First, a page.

According to Donabedian's framework, outcomes covering the following six domains should be used to evaluate health care quality: death, adverse events, readmissions to hospital, resource use, quality of life, and ability to function in daily activities. The objective of this study was to identify the nonfatal outcomes that have been used to evaluate the performance of trauma hospitals. Secondary objectives were to describe definitions and methodological quality.
We performed a scoping literature review of studies using at least one nonfatal outcome to evaluate the performance of acute care hospitals for the treatment of general trauma populations. We searched MEDLINE, EMBASE, Cochrane central, CINAHL, BIOSIS, TRIP and ProQuest databases. Methodological quality was evaluated using elements of the STROBE statement and the Downs and Black tool.
Of 14,521 citations, 40 were eligible for inclusion. We identified 14 nonfatal outcomes as follows: (i) adverse events including complications (used in 35 evaluations), missed injuries (n = 4), reintubation (n = 2), unplanned intensive care unit admissions (n = 2), and unplanned surgeries (n = 4); (ii) resource use including hospital (n = 19), intensive care unit (n = 15), and ventilator (n = 4) length of stay, inappropriate hospital stay (n = 1), and potentially unnecessary care (n = 1); (iii) hospital readmissions (n = 4); and (iv) ability to function in daily activities including functional capacity (n = 2), and discharge destination (n = 3). No measures of quality of life were identified. There was high heterogeneity in the definitions used. Only 18% of studies had high methodological quality.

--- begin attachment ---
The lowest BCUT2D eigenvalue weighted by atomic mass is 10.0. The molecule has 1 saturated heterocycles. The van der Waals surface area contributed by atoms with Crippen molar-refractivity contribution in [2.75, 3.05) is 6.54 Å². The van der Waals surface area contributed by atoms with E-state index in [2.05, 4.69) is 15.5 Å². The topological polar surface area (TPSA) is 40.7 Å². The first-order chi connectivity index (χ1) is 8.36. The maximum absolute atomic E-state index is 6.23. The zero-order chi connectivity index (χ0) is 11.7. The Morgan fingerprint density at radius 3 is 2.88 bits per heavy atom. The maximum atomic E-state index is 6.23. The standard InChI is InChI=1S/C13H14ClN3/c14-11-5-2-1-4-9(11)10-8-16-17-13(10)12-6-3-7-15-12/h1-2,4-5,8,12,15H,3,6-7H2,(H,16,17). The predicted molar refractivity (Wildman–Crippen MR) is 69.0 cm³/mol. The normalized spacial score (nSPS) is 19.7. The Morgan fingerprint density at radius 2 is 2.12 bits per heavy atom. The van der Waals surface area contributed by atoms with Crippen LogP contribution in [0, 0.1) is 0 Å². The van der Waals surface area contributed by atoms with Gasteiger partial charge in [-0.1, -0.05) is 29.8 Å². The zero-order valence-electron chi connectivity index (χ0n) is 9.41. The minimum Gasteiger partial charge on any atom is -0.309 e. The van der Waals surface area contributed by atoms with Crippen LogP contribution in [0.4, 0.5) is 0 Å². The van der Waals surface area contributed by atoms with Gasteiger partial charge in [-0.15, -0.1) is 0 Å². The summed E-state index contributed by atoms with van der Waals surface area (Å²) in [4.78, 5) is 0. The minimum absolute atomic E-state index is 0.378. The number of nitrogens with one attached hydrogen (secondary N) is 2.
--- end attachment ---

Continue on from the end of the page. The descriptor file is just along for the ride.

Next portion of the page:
Among recommended domains of nonfatal outcomes, adverse events and resource use were frequently used to evaluate trauma care, readmissions and function in daily activities were rarely used, and quality of life was never used. In addition, definitions of nonfatal outcomes were variable, and methodological quality was low. There is a need to develop valid and reliable performance indicators based on each domain of Donabedian's framework to evaluate trauma care.
From the Department of Social and Preventative Medicine (L.M.), Université Laval; Unité de traumatologie-urgence-soins intensifs (L.M., A.B., A.F.T.), Centre de Recherche du CHU-pavillon Enfant-Jésus, and Division of Critical Care Medicine (A.F.T.), Department of Anesthesiology, Université Laval, Quebec City, Quebec; Department of Critical Care Medicine (H.T.S.), Medicine and Community Health Sciences, Institute for Public Health, University of Calgary, Calgary, Alberta, Canada.
Submitted: October 24, 2012, Revised: December 12, 2012, Accepted: December 12, 2012.
Address for reprints: Lynne Moore, PhD, Centre de recherche du CHU - Pavillon Enfant-Jésus, 1401, 18e rue, local H-012a, Québec (Québec), G1J 1Z4; email: email@example.com.